Small, Sculptured Treasures for the discerning collector.

In New Zealand, over the past thirty years, a small number of extremely talented artists have quietly evolved their extraordinary skills into realms of expertise that are rarely seen in today’s commercial world.

These reclusive folk work intensively on their own projects, more often than not in the isolation of their own studios and seldom influenced by the plethora of popular conceptions, or more accurately misconceptions, by which others may choose to view the work.

The underlying energies common to these few is the commitment to first follow self. Evolve ones own excitement beyond the confines of the narrowly perceived criteria of ‘commercially acceptable’. From the roots of all that has been before us a distinct style of small, treasured sculpture has evolved which is proven to be globally unique in design and execution. Not unlike the distinctive, contemporary music New Zealand artists are becoming internationally known for. Our visual artists continue to quietly carve their extraordinary creations and are also building an international awareness of the creative energies flowing from the small South Pacific populous.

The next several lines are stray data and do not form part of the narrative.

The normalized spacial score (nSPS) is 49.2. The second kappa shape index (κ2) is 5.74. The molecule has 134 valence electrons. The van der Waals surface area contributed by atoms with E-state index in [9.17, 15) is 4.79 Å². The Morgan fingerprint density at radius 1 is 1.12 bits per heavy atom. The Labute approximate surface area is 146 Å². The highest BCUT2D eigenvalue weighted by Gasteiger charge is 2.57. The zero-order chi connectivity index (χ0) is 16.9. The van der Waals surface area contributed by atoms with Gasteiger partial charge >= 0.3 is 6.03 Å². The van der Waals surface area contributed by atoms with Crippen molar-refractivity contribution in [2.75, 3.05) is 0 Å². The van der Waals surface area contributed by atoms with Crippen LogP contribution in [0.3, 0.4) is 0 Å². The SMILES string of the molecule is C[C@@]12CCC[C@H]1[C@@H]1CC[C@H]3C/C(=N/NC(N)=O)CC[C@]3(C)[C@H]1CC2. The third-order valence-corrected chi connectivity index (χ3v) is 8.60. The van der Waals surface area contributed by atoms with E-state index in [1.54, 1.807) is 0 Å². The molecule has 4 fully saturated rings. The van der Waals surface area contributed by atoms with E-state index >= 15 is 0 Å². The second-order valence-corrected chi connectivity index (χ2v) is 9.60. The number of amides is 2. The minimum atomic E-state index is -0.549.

Environmental influences throughout life’s experiences are manifest and maturity is evident in the progression of subsequent works as if they are subtly guided by the subconscious realms.

Here is an illustration of just this with these early images of Owen Mapp’s beef bone carvings from the turn of the decade 1969, 1970.
The days when the local butcher would raise his eyebrows at the request for beef, thigh bones for carving rather than dog food!
Not so today. Contemporary beef bone carving is widely recognized throughout the country and often erroneously perceived to be originally initiated by Maori. Not really so…… there were no such ethnic bone carvers of that era. Either in bone or stone, including nephrite jade (greenstone).

Today Owen’s work reflects a much broader base of influence. Not only in his finely developed and exemplary use of hand tools, which have differed little throughout the decades, but also evident is the now finely developed sense of 3D sculptural form. Complexities in design execution, intimate knowledge of the media selected are beautifully illustrated with this wonderful, erotic sculpture carved from whale ivory.